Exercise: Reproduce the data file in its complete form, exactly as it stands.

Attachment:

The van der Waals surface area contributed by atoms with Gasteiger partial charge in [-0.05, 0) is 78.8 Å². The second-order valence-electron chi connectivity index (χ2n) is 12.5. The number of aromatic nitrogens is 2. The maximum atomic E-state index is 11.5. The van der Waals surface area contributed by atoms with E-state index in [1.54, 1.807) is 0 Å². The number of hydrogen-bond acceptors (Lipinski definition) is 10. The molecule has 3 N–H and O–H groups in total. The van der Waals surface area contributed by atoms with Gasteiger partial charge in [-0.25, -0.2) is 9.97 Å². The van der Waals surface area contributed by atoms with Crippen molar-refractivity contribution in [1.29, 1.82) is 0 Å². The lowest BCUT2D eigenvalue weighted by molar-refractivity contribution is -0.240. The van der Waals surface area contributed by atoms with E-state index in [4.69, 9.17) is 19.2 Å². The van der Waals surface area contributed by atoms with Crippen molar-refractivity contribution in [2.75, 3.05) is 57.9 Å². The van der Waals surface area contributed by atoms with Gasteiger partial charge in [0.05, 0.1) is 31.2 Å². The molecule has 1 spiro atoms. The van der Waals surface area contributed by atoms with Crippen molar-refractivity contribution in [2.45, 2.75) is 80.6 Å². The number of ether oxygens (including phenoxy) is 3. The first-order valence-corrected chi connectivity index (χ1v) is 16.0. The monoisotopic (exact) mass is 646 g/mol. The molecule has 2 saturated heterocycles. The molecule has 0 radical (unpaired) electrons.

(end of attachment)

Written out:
The van der Waals surface area contributed by atoms with Gasteiger partial charge in [-0.05, 0) is 78.8 Å². The second-order valence-electron chi connectivity index (χ2n) is 12.5. The number of aromatic nitrogens is 2. The maximum atomic E-state index is 11.5. The van der Waals surface area contributed by atoms with E-state index in [1.54, 1.807) is 0 Å². The number of hydrogen-bond acceptors (Lipinski definition) is 10. The molecule has 3 N–H and O–H groups in total. The van der Waals surface area contributed by atoms with Gasteiger partial charge in [-0.25, -0.2) is 9.97 Å². The van der Waals surface area contributed by atoms with Crippen molar-refractivity contribution in [1.29, 1.82) is 0 Å². The lowest BCUT2D eigenvalue weighted by molar-refractivity contribution is -0.240. The van der Waals surface area contributed by atoms with E-state index in [4.69, 9.17) is 19.2 Å². The van der Waals surface area contributed by atoms with Crippen molar-refractivity contribution in [2.75, 3.05) is 57.9 Å². The van der Waals surface area contributed by atoms with Gasteiger partial charge in [0.05, 0.1) is 31.2 Å². The molecule has 1 spiro atoms. The van der Waals surface area contributed by atoms with Crippen molar-refractivity contribution in [2.45, 2.75) is 80.6 Å². The number of ether oxygens (including phenoxy) is 3. The first-order valence-corrected chi connectivity index (χ1v) is 16.0. The monoisotopic (exact) mass is 646 g/mol. The molecule has 2 saturated heterocycles. The molecule has 0 radical (unpaired) electrons.